Farmers undergo a stringent due diligence process before their farms can be listed on the Cropital platform
Despite being one of the top rice producers in the world, farmers in the Philippines are among the poorest in the country. They earn no more than 2,000 Philippine pesos (RM152.6) a month on average.
These figures made no sense to Ruel Amparo. The founder of Cropital Corp — a peer-to-peer (P2P) lending platform for smallholder farmers that aims to break the cycle of oppressive debt — found it untenable that these rice farmers, whose harvests are responsible for feeding the world, are barely able to feed themselves.
Amparo says his desire to ameliorate the lives of farmers had been on the backburner since he was a teenager. “Although I grew up in the city, I have been going to the padi fields all my life. My family owns a few farms in one of the provinces and it is quite common for us to help with the planting and harvesting whenever we go back during our vacation. That experience gave me the exposure I needed to gauge the actual conditions and to understand the reasons behind the inability of smallholder farmers in rural provinces to obtain affordable credit.”
He was able to crystallise the idea after meeting Rachel de Villa and Lester Wayne Basa Pile at the University of the Philippines, where he was pursuing a degree in industrial engineering.
“Before starting Cropital, I got involved by funding my own relatives, who are padi farmers, so that I could understand the mechanics of lending to farmers, as well as where they were getting their funds. Their impoverished conditions and constant battle with predatory debt played on my mind pretty much all the time. I wanted to solve this particular problem and decided to focus on it after graduation,” says Amparo.
He graduated in 2014 and the trio started working on their idea. A year later, Cropital was selected as one of the five start-ups from the Philippines to participate in the Malaysian Global Innovation & Creativity Centre’s (MaGIC) Asean Start-up Track accelerator programme.
Cropital started operations in November 2015. “We were looking to provide smallholder farmers with access to capital,” says Amparo.
According to 2017 figures released by the National Statistics Office of the Philippines, farmers are among the poorest of the poor, with a poverty incidence of 34.3%. But the challenges faced by this demographic extend beyond the lack of access to credit offered by accredited financial institutions.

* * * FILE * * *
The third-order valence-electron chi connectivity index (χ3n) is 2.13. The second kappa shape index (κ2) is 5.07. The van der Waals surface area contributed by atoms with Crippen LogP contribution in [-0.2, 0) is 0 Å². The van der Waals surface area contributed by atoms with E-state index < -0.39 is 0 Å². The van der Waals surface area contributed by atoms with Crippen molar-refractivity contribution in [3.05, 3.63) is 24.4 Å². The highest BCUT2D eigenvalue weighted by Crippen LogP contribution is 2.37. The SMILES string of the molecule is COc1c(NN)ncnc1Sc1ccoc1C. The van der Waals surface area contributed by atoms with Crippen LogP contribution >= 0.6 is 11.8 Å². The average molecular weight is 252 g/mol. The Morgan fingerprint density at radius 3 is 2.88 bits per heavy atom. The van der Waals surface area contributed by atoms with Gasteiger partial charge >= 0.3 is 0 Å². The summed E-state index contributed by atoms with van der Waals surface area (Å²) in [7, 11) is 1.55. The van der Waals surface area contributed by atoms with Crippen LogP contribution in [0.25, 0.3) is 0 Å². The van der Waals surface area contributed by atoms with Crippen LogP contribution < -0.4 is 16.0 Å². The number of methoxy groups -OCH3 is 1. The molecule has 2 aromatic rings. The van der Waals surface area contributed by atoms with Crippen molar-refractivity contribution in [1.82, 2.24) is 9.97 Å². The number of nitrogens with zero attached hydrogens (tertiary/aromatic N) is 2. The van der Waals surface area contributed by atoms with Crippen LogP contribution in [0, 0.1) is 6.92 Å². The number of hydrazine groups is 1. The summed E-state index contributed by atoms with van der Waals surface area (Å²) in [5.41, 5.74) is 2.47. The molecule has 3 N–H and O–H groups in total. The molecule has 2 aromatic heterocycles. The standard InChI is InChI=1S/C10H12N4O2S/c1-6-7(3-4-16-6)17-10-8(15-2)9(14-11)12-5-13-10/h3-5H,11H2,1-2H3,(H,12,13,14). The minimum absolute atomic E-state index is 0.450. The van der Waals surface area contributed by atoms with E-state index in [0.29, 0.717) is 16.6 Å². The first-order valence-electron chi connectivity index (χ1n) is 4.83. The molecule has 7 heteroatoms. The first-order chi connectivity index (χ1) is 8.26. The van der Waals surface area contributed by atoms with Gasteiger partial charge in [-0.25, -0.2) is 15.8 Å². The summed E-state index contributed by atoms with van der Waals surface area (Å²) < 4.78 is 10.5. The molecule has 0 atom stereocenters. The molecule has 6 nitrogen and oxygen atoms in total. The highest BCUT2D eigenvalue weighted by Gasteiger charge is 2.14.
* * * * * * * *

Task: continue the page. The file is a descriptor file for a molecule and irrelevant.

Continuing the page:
The situation was so dire that in 2016, more than 5,000 farmers took to the streets in Cotabato (in Mindanao) to demand government assistance after a drought hit hundreds of thousands of hectares of farmland. The protests turned ugly when shots fired killed a farmer. The subsequent melee saw more than a dozen farmers and 20 police personnel wounded, according to a Reuters report. Since then, protests demanding the reform of agrarian policies to resolve landlessness and to investigate the death of farmers in the state have been on the rise.
Amparo says the majority of the farmers, including those involved in livestock farming, are trapped in the cycle of debt as many of them depend on moneylenders for credit. “In the Philippines, a good number — I think it is safe to say the majority — of smallholder farmers depend on credit for their production. Unfortunately, a lot of them get these loans from informal sources such as moneylenders (also known as loan sharks), who charge extremely high interest rates illegally.”
The interest rates could be as high as 25% to 30% a month, he adds.
If the crops are affected by natural disasters, pests or diseases, the farmer will not be able to service the interest. “So, via this platform, we want to help bring the farmers into the formalised sector by giving them access to affordable capital. With Cropital, farmers get paid for their labour and take the majority of the profit,” says Amparo.
How does it work?
Those interested in participating on the P2P lending platform have to register online before they can browse through the farms listed on the site. These farms have gone through Cropital’s vetting process, which includes ground visits and background checks.
To ensure legitimacy, the platform only lends to farmers who are members of organised farmers’ groups. “Our farmers are recommended by the heads of these groups. We also have our own alternative scoring assessment process, which provides approval and adjustments to the requested loans,” says Amparo.
These groups are selected and verified with the assistance of local governments. Farmers are required to submit an application form, obtain barangay (administrative district) clearance and undergo an interview with Cropital.
Upon registration, investors are assigned a custom-built virtual wallet, through which they are able to load their desired funds. They can load their wallets either via bank transfers or online payment channel Dragonpay.
The minimum investment amount is 5,000 Philippine pesos. There is also a platform service fee of 5% for each investment. Foreigners who are keen to participate undergo the same process, but use a remittance service to transfer funds.